Global Risk/Innovation Blog

Day Dreams without Day Doing = Unhappiness

By Shlomo Maital

   A report in Science  last year shows the following:

People spend 46.9 percent of their waking hours thinking about something other than what they’re doing, and this mind-wandering typically makes them unhappy. So says a study that used an iPhone web app to gather 250,000 data points on subjects’ thoughts, feelings, and actions as they went about their lives.  The research, by psychologists Matthew A. Killingsworth and Daniel T. Gilbert of Harvard University, is described in the journal Science.

 In other words:  we spend nearly half our time day dreaming, thinking about things other than what we are doing – clearly because what we are doing is uninteresting or boring – and then become unhappy, because the virtual world we dream about is far more wonderful than the real world we live in.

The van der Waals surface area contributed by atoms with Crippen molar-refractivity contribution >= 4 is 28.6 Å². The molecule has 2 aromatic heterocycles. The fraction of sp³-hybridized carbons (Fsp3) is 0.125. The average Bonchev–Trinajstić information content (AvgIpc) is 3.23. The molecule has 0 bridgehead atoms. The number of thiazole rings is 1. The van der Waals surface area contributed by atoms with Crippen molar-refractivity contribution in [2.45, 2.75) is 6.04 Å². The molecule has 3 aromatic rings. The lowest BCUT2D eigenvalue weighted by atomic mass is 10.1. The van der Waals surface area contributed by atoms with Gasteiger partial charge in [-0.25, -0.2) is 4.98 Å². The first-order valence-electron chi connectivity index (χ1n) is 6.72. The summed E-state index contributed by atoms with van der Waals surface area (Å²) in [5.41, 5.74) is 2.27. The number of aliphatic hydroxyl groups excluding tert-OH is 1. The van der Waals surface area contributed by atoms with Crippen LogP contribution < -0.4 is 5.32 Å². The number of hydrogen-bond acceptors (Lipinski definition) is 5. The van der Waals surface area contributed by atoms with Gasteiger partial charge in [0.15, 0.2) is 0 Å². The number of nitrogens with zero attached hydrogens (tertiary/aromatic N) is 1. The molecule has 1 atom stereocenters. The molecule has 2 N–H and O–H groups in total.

“A human mind is a wandering mind, and a wandering mind is an unhappy mind,” Killingsworth and Gilbert write. “The ability to think about what is not happening is a cognitive achievement that comes at an emotional cost.”  

Human brains are different from animal brains, because humans can imagine what does not exist.  This, however, as novelists and philosophers have noted endlessly, can make us both visionary and very unhappy.  

  I believe there is a fairly simple solution.  Continue to dream.  But do more to implement your dreams and to create the virtual world that your dreams envision.